Belfast Telegraph

We should all be congratulating the great Dr Ken Whitaker on reaching 100

Without this dedicated Irish public servant, our island would be a much worse place

By Ruth Dudley Edwards

Last week Thomas Kenneth ("Ken") Whitaker - a friend to all good people in Ireland, north and south - reached his 100th birthday. A public servant of exceptional ability, dedication, selflessness and influence, though he mostly worked behind the scenes, he is spoken of reverentially by those who know the history of modern Ireland.

In an RTE poll in 2001, viewers voted him ‘Irishman of the 20th Century’, an accolade he thoroughly deserves.

If there was any justice, Rostrevor, his birthplace, and Drogheda, where he spent his formative years, would be erecting statues to him.

Dr Whittaker’s integrity and patriotism as well as his startling intelligence and plain speaking won him admirers among decent politicians.

Only 40, but already the head of the Department of Finance, in 1957 he wrote a paper on economic development that said starkly that unless the country changed course, “it would be better to make an immediate move towards re-incorporation in the United Kingdom rather than wait until our economic decadence became even more apparent”.

And so, with the backing of Sean Lemass, later prime minister, the insular, protectionist Republic of Ireland — an economic basket case whose main export was its people — changed course and created a modern, successful economy through the encouragement of free trade and inward investment.

His genuine friendship with prime ministers Lemass and Captain Terence O’Neill resulted in the famous meeting in Stormont in 1965 that caused consternation to hardliners on both sides but began worthwhile inter-governmental dialogue that would prove invaluable during the bad times.

It was he also who persuaded senior politicians in the Republic that reunification of the island was unaffordable, that threats and violence were counter-productive, and that the only sane policy was to behave like good neighbours to Northern Ireland.

Dr Whittaker had been born in a united Ireland and hoped that in the long term it might be again achievable, but as Anne Chambers, his biographer, puts it, to Ken Whitaker “it was a smile, a handshake, a conversation, rather than flags, emblems or anthems, and most certainly not bricks or bullets, that offered the way to break down barriers and gradually build bridges”.

He was highly influential in achieving cross-border cooperation in areas such as transport and agriculture, which he hoped would replace “emotionally charged but vague and divisive ideological arguments which merely served to deepen division and hatred”.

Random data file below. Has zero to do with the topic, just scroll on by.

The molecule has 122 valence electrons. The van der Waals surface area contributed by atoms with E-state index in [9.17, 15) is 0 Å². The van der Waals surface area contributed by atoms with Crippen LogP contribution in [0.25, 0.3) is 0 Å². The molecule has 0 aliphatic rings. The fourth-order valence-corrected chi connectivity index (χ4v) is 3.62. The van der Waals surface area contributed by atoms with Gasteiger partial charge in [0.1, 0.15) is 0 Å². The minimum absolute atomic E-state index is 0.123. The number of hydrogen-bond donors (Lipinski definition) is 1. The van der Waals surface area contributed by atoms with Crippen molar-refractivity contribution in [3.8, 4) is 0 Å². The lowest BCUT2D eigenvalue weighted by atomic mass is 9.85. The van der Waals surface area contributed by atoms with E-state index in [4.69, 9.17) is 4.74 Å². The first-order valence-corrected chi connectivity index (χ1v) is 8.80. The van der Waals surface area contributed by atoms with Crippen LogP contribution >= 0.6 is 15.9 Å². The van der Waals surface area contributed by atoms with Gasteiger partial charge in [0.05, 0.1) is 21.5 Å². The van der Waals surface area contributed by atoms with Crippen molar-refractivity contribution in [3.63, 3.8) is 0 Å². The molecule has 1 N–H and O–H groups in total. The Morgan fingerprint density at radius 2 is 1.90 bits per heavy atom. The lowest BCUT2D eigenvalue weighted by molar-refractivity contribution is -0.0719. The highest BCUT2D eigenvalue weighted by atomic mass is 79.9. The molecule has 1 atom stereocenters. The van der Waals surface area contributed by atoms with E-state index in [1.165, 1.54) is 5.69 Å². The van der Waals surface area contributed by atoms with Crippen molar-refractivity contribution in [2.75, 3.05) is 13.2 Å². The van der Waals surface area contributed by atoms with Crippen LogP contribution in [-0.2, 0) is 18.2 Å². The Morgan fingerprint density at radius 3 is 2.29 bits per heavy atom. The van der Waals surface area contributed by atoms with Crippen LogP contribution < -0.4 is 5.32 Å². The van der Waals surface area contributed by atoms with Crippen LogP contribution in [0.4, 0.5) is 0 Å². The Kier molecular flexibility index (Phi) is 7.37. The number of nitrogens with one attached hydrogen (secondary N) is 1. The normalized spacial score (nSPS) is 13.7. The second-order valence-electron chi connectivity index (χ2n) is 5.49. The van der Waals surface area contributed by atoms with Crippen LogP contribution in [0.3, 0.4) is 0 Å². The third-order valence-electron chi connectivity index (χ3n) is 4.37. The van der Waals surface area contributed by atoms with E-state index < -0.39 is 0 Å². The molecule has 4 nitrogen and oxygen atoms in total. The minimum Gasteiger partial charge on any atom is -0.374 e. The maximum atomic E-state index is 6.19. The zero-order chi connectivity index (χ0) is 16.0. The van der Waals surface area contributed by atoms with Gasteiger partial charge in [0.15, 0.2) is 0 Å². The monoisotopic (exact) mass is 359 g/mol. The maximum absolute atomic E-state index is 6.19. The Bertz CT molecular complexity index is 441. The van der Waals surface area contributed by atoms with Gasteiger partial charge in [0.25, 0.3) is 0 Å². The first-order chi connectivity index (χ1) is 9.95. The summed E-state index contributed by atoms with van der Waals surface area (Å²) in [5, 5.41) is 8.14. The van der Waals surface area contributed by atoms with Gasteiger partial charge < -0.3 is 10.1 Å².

He hated violence, which he first encountered in Drogheda, where the family moved to during the Civil War.

“One of my earliest memories of Drogheda,” he wrote in an unpublished memoir, “is watching as a young boy of six from a downstairs window a wild-eyed, terrified man running into the street with a revolver in his hand pursued by Free State soldiers.”

As the civil rights clashes began in 1968, he told a friend “that extremists on both sides are making all the running and this could lead to serious trouble and loss of life,” and focused on persuading politicians in the Republic to tone down the emotion and try not to make things worse.

It was Dr Whittaker who in 1969 wrote a speech for Taoiseach Jack Lynch — another trusted friend — which endorsed the principle of consent. 

“The unity we seek,” said Lynch, “is not something forced but a free and genuine union of those living in Ireland based on mutual respect and tolerance”. 

Dr Whitaker would also provide invaluable support to Lynch when he was challenged by a cabal in the Cabinet that wanted the Republic to support the IRA. 

What makes his career so extraordinary is how far his influence extended beyond the confines of his various jobs.

For instance he had a powerful moderating effect on Northern Irish policy when at the Department of Finance, after 1969, as a prudent but imaginative Governor of the Central Bank, and in all his later incarnations, right up to and beyond the Good Friday Agreement.

From 1976, in what was theoretically retirement, he continued to take on a vast variety of jobs that included two periods as a Senator and innumerable bodies dealing with everything from wild salmon to constitutional reform.

He is one of the best friends Northern Ireland ever had.

Arlene Foster should send him a belated birthday card.

Martin McGuinness won’t.

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